| Harvard University, Cambridge, Mass.: Harold Amos, former Maude and Lillian Presley Professor of Microbiology and Molecular Genetics, Harvard Medical School Charles Slichter, professor of physics and chemistry, Center for Advanced Study, University of Illinois, Urbana-Champaign Harold E. Varmus, director, National Institutes of Health; recipient of 1989 Nobel Prize in physiology or medicine || Hebrew University, Jerusalem: Philip Leder, John Emory Andrus Professor of Genetics, Harvard Medical School || Hofstra University, Hempstead, N.Y.: Michael Wigler, senior staff scientist, Cold Spring Harbor Laboratory, Cold Spring Harbor, N.Y. || Johns Hopkins University, Baltimore: Norman Hackerman, former president, University of Texas, Austin; former president, Rice University, Houston Daniel Nathans, interim president, Johns Hopkins University; recipient of 1978 Nobel Prize in physiology or medicine || Lafayette College, Easton, Pa.: Judith S. Rodin, psychologist; president, University of Pennsylvania || Long Island University, Brooklyn, N.Y.: Michael J. Siciliano, Muller Professor of Molecular Genetics, University of Texas M.D. Anderson Cancer Center, and Tumor Institute, Houston Regina M. Benjamin, clinical professor and preceptor for rural medicine/family medicine clerkships, University of Alabama, Birmingham, and University of South Alabama medical schools |
| Long Island University, Southampton College, Southampton, N.Y.: Robert K. Merton, University Professor, Emeritus, Columbia University || Macalester College, St. Paul, Minn.: Philippa C. Marrack, Howard Hughes Medical Institute investigator, University of Colorado Health Sciences Center || McGill University, Montreal: Joseph Murray, professor, emeritus, of surgery, Harvard University; recipient of 1990 Nobel Prize in physiology or medicine || Mercer University, Atlanta: David Satcher, director, Centers for Disease Control and Prevention, Atlanta || Moravian College, Bethlehem, Pa.: Howard E. Gardner, professor of education and adjunct professor of psychology, Harvard University; adjunct professor of neurology, Boston University School of Medicine || Mount Holyoke College, South Hadley, Mass.: Margaret W. Conkey, chairwoman, department of anthropology, and director, Archaeological Research Facility, University of California, Berkeley Donna E. Shalala, U.S. Secretary of Health and Human Services |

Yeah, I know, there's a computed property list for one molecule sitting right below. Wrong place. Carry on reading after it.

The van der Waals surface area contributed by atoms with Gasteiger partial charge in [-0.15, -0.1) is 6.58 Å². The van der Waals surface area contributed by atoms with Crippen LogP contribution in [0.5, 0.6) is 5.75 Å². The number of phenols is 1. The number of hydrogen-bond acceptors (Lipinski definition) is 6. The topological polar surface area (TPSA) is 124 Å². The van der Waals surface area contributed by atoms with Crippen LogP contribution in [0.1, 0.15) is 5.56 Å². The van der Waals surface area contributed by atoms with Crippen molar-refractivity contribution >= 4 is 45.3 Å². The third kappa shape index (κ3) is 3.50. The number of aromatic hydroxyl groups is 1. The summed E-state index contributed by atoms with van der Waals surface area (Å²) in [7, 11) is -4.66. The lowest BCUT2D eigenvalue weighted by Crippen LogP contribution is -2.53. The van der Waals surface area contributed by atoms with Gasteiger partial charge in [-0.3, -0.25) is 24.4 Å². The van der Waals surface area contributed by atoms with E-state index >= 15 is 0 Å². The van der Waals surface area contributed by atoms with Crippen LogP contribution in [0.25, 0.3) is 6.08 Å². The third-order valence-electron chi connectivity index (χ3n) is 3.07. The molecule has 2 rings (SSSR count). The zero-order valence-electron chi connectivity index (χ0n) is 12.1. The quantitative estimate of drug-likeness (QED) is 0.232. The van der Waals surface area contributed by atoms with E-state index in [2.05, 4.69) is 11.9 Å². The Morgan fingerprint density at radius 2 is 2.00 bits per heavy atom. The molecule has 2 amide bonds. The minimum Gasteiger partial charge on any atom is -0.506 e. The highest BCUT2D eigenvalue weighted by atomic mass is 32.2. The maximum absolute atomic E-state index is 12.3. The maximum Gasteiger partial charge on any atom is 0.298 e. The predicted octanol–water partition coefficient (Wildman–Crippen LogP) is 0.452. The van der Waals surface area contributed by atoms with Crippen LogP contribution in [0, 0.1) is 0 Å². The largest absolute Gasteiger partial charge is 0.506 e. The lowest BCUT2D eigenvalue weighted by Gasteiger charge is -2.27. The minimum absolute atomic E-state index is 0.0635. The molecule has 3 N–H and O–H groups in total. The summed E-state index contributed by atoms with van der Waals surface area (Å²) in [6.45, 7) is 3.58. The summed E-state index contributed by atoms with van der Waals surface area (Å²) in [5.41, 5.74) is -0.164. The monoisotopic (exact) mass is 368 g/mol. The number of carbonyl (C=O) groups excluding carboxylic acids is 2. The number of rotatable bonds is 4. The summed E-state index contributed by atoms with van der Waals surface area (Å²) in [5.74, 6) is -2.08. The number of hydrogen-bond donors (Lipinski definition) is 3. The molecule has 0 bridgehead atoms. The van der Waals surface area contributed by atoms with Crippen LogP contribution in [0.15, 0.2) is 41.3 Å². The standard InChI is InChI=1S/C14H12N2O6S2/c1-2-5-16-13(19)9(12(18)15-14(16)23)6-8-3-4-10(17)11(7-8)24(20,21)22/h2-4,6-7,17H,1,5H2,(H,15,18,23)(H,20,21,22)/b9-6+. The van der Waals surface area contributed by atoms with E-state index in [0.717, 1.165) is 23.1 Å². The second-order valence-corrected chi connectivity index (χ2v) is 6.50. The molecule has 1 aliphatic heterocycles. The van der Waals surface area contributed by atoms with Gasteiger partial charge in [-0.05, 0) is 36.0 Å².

| Northeastern Ohio Universities College of Medicine, Rootstown: K. Frank Austen, Theodore Bevier Bayles Professor of Medicine, Harvard Medical School; director, Allergic Disease Research Section, Division of Rheumatology and Immunology, Brigham and Women's Hospital, Boston W. Gerald Austen, Edward D. Churchill Professor of Surgery, Harvard Medical School; surgeon-in-chief, Massachusetts General Hospital || Ohio State University, Columbus: Neal F. Lane, director, National Science Foundation || Pennsylvania State University, University Park: Edward N. Lorenz, professor, emeritus, of meteorology, Massachusetts Institute of Technology || Philadelphia College of Pharmacy and Science: Gertrude B. Elion, scientist, emeritus, Wellcome Research Laboratories; recipient of 1988 Nobel Prize in physiology or medicine || Princeton University, Princeton, N.J.: Robert M. May, chief scientific adviser and head, Office of Science and Technology, Great Britain George A. Miller, James S. McDonnell Distinguished University Professor of Psychology, Emeritus, Princeton University || Purdue University, West Lafayette, Ind.: William Hayes, president, St. John's College, Oxford University; senior research fellow, Clarendon Laboratory, Oxford University Masayasu Nomura, Grace Bell Professor of Biological Chemistry, College of Medicine, University of California, Irvine |